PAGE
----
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Putting his money where his heart is

Joe Donelan ’72 is as candid as he is deeply passionate about his motivation for giving $1.2 million to Holy Cross to establish The Donelan Office of Community-Based Learning. Though Donelan places his decision to make that extraordinarily generous commitment within the simple context of “putting your money where your mouth is,” there is a foundation of personal history, love of family and roots, and desire to see Holy Cross stand out, upon which that decision truly rests.

Donelan, the eldest of eight children, takes pride in his family history. He was named for an uncle, Msgr. Joseph P. Donelan ’34—the oldest of his father’s seven siblings—who dropped out of Boston College High School at 16 to work and help his immigrant parents support the family. At 18 he was able to return and graduate from high school two years later. With a loan from the parish priest, the future monsignor attended Holy Cross and then St. John’s Seminary in Brighton, Mass. Donelan saw that his uncle never forgot where he came from and always remembered who helped him get there as he served in the Archdiocese of Boston until his death.

In 1997, to honor his uncle and the family tradition of giving back, and also to provide resources to create opportunities for others, Donelan endowed the Rev. Msgr. Joseph P. Donelan ’34 Scholarship Fund. The fund was set up to assist students—who are the children of teachers, who are from single-parent homes, or who are children of immigrant parents—attend Holy Cross.

With characteristic candor Donelan explains that this most recent gift comes, in part, because of what he didn’t receive at Holy Cross. He describes what was missing from his own living and learning experience at the College. “At the end of my junior year, having spent the year abroad studying history in Vienna, I returned to the College realizing for the first time how little I knew about the city of Worcester.” He thought it was shameful that he and other students could spend so much time at Holy Cross without having had any meaningful interaction with the city. “Holy Cross and the city operated in their own separate spheres,” Donelan says. He intends his latest act of philanthropy to help fill in the “gaps.”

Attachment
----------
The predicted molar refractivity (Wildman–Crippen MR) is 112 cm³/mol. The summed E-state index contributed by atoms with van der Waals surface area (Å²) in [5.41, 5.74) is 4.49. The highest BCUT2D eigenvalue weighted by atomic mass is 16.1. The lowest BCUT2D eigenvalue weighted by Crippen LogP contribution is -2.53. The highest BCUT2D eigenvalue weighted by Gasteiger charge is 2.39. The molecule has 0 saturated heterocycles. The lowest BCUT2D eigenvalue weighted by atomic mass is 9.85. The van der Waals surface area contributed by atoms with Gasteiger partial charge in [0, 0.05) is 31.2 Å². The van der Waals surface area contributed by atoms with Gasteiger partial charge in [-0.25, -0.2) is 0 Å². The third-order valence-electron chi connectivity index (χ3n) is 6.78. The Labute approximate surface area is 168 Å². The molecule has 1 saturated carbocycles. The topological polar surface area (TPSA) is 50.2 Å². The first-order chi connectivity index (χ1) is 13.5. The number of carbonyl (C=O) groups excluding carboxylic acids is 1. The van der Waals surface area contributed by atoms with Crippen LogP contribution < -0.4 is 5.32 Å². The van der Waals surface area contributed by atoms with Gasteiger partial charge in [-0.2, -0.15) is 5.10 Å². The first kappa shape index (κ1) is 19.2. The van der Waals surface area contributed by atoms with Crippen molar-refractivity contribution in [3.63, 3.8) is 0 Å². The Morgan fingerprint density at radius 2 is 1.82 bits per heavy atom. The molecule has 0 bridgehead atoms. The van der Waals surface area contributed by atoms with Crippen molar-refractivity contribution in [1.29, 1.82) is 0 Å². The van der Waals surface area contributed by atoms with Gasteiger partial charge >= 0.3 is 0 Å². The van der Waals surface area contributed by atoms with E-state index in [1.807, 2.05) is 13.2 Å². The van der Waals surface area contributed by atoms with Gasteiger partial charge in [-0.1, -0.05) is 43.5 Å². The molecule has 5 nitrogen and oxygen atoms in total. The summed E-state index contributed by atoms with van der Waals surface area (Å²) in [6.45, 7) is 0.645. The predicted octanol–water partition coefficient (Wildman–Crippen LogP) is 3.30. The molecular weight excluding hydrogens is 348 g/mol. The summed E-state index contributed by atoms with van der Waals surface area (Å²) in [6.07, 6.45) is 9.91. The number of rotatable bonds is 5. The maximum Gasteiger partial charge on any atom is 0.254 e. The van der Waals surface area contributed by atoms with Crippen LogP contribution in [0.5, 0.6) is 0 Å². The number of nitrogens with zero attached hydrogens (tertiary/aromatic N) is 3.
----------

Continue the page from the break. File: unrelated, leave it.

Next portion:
“When I was at Holy Cross, the College was isolated from the city, and it was a loss for Worcester, for the students, and for the College,” Donelan says. The new Donelan Office for Community-Based Learning, which builds on and enhances the First-Year Program, will combine experiential learning in the Worcester community with rigorous academic classroom activities designed to explore basic philosophical, religious, social and ethical questions. Donelan expects the office will help strengthen the College’s ties with Worcester, while enhancing the curricular offerings for second-year students.

Donelan keenly believes that the best learning is interdisciplinary and “hands-on” and that this mission-centered program will give students an invaluable experience that will distinguish their education from that which they would receive at any of the other elite liberal arts colleges. Holy Cross is the only college within this select group that has a living link to a faith tradition, which makes it unique and gives it an “unfair advantage,” in Donelan’s words. “I want our students to win while doing good things for others.”

Holy Cross President Michael C. McFarland, S.J., says “This is a very important gift for us. It will allow us to integrate better three very successful elements of a Holy Cross education: outstanding academics, with a particular focus on the close working relationship between faculty and students; serious engagement with moral issues; and a highly successful tradition of community service by both students and faculty.” Fr. McFarland explains that community-based learning is particularly successful in enhancing both student learning and moral development, “and for that reason we are especially interested in promoting it here at Holy Cross.”

Donelan takes very seriously his commitment to Holy Cross as a vested member of the Board of Trustees. He shares with the College a vision for making a positive difference in the world. He believes The Donelan Office for Community-Based Learning will make a difference to students and faculty, the Worcester community, and ultimately the communities in which Holy Cross graduates reside and work. To paraphrase him, Joe Donelan is “putting his money where his heart is.”

J. O’C. D.

 

 

Joe Donelan ’72

Joe Donelan ’72

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